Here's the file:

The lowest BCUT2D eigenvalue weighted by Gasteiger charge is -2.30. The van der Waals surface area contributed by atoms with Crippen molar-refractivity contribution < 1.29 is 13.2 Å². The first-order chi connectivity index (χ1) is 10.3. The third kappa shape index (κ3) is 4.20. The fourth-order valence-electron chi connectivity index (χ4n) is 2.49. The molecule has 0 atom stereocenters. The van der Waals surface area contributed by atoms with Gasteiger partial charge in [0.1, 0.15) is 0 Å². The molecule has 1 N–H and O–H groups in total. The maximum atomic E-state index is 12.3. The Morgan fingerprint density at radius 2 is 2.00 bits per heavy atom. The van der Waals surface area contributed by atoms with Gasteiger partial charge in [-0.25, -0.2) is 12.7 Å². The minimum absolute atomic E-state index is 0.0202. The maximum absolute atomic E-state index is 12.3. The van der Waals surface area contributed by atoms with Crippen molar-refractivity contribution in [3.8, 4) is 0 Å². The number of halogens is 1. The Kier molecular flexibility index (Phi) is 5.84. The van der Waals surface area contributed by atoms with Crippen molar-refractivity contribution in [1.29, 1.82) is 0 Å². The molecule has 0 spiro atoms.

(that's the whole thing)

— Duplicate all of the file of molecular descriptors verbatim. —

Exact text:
The lowest BCUT2D eigenvalue weighted by Gasteiger charge is -2.30. The van der Waals surface area contributed by atoms with Crippen molar-refractivity contribution < 1.29 is 13.2 Å². The first-order chi connectivity index (χ1) is 10.3. The third kappa shape index (κ3) is 4.20. The fourth-order valence-electron chi connectivity index (χ4n) is 2.49. The molecule has 0 atom stereocenters. The van der Waals surface area contributed by atoms with Gasteiger partial charge in [0.1, 0.15) is 0 Å². The molecule has 1 N–H and O–H groups in total. The maximum atomic E-state index is 12.3. The Morgan fingerprint density at radius 2 is 2.00 bits per heavy atom. The van der Waals surface area contributed by atoms with Gasteiger partial charge in [-0.25, -0.2) is 12.7 Å². The minimum absolute atomic E-state index is 0.0202. The maximum absolute atomic E-state index is 12.3. The van der Waals surface area contributed by atoms with Crippen molar-refractivity contribution in [3.8, 4) is 0 Å². The number of halogens is 1. The Kier molecular flexibility index (Phi) is 5.84. The van der Waals surface area contributed by atoms with Crippen molar-refractivity contribution in [1.29, 1.82) is 0 Å². The molecule has 0 spiro atoms.